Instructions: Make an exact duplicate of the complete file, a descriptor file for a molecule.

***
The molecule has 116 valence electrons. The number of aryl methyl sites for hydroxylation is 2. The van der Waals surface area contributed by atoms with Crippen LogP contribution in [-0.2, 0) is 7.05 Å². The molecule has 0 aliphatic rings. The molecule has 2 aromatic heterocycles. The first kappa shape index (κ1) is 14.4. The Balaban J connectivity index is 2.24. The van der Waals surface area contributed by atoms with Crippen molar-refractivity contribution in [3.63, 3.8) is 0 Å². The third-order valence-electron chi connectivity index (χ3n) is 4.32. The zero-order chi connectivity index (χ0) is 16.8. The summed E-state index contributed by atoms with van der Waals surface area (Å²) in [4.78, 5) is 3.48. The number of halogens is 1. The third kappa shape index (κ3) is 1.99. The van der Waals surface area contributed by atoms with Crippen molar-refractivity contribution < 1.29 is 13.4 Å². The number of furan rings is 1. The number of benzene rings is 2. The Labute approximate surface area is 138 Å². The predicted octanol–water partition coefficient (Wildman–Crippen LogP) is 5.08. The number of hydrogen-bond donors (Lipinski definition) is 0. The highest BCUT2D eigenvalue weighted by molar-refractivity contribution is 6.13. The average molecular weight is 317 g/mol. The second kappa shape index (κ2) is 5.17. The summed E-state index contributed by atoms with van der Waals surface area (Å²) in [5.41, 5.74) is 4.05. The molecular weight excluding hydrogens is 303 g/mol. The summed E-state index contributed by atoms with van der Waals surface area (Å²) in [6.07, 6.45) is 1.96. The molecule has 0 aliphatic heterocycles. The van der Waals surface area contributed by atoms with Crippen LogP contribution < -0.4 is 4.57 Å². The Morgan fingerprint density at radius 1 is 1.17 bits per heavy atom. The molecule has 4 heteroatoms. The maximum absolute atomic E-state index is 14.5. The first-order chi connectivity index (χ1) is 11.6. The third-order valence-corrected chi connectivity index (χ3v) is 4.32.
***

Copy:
The molecule has 116 valence electrons. The number of aryl methyl sites for hydroxylation is 2. The van der Waals surface area contributed by atoms with Crippen LogP contribution in [-0.2, 0) is 7.05 Å². The molecule has 0 aliphatic rings. The molecule has 2 aromatic heterocycles. The first kappa shape index (κ1) is 14.4. The Balaban J connectivity index is 2.24. The van der Waals surface area contributed by atoms with Crippen molar-refractivity contribution in [3.63, 3.8) is 0 Å². The third-order valence-electron chi connectivity index (χ3n) is 4.32. The zero-order chi connectivity index (χ0) is 16.8. The summed E-state index contributed by atoms with van der Waals surface area (Å²) in [4.78, 5) is 3.48. The number of halogens is 1. The third kappa shape index (κ3) is 1.99. The van der Waals surface area contributed by atoms with Crippen molar-refractivity contribution < 1.29 is 13.4 Å². The number of furan rings is 1. The number of benzene rings is 2. The Labute approximate surface area is 138 Å². The predicted octanol–water partition coefficient (Wildman–Crippen LogP) is 5.08. The number of hydrogen-bond donors (Lipinski definition) is 0. The highest BCUT2D eigenvalue weighted by molar-refractivity contribution is 6.13. The average molecular weight is 317 g/mol. The second kappa shape index (κ2) is 5.17. The summed E-state index contributed by atoms with van der Waals surface area (Å²) in [5.41, 5.74) is 4.05. The molecular weight excluding hydrogens is 303 g/mol. The summed E-state index contributed by atoms with van der Waals surface area (Å²) in [6.07, 6.45) is 1.96. The molecule has 0 aliphatic heterocycles. The van der Waals surface area contributed by atoms with Crippen LogP contribution < -0.4 is 4.57 Å². The Morgan fingerprint density at radius 1 is 1.17 bits per heavy atom. The molecule has 4 heteroatoms. The maximum absolute atomic E-state index is 14.5. The first-order chi connectivity index (χ1) is 11.6. The third-order valence-corrected chi connectivity index (χ3v) is 4.32.